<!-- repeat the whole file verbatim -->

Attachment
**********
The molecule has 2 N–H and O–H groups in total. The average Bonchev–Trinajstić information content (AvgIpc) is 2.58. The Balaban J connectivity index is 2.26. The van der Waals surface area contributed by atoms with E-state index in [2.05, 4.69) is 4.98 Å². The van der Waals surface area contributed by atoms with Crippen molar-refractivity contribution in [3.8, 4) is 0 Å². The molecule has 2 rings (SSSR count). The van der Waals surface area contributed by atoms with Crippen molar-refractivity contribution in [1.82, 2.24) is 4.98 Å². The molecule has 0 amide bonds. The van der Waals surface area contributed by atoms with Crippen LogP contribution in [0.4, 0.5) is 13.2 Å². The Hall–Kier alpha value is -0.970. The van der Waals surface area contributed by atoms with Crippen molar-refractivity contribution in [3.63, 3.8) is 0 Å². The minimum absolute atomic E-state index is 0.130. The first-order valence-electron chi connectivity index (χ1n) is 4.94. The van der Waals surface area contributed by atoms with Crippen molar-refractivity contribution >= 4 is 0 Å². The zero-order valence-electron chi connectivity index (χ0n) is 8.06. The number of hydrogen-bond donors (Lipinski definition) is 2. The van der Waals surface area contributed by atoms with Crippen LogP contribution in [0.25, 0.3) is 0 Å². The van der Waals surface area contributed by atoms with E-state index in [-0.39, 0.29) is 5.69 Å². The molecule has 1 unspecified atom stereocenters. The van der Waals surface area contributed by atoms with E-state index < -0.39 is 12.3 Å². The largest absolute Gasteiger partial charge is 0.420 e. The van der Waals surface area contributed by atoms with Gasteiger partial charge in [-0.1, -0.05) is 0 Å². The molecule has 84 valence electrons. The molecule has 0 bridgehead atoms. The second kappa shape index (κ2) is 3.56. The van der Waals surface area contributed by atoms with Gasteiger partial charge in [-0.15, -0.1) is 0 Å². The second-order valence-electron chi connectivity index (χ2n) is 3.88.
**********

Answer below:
The molecule has 2 N–H and O–H groups in total. The average Bonchev–Trinajstić information content (AvgIpc) is 2.58. The Balaban J connectivity index is 2.26. The van der Waals surface area contributed by atoms with E-state index in [2.05, 4.69) is 4.98 Å². The van der Waals surface area contributed by atoms with Crippen molar-refractivity contribution in [3.8, 4) is 0 Å². The molecule has 2 rings (SSSR count). The van der Waals surface area contributed by atoms with Crippen molar-refractivity contribution in [1.82, 2.24) is 4.98 Å². The molecule has 0 amide bonds. The van der Waals surface area contributed by atoms with Crippen LogP contribution in [0.4, 0.5) is 13.2 Å². The Hall–Kier alpha value is -0.970. The van der Waals surface area contributed by atoms with Crippen molar-refractivity contribution in [3.63, 3.8) is 0 Å². The minimum absolute atomic E-state index is 0.130. The first-order valence-electron chi connectivity index (χ1n) is 4.94. The van der Waals surface area contributed by atoms with Crippen molar-refractivity contribution >= 4 is 0 Å². The zero-order valence-electron chi connectivity index (χ0n) is 8.06. The number of hydrogen-bond donors (Lipinski definition) is 2. The van der Waals surface area contributed by atoms with Crippen LogP contribution in [0.25, 0.3) is 0 Å². The van der Waals surface area contributed by atoms with E-state index in [-0.39, 0.29) is 5.69 Å². The molecule has 1 unspecified atom stereocenters. The van der Waals surface area contributed by atoms with E-state index < -0.39 is 12.3 Å². The largest absolute Gasteiger partial charge is 0.420 e. The van der Waals surface area contributed by atoms with Gasteiger partial charge in [-0.1, -0.05) is 0 Å². The molecule has 84 valence electrons. The molecule has 0 bridgehead atoms. The second kappa shape index (κ2) is 3.56. The van der Waals surface area contributed by atoms with Gasteiger partial charge in [-0.15, -0.1) is 0 Å². The second-order valence-electron chi connectivity index (χ2n) is 3.88.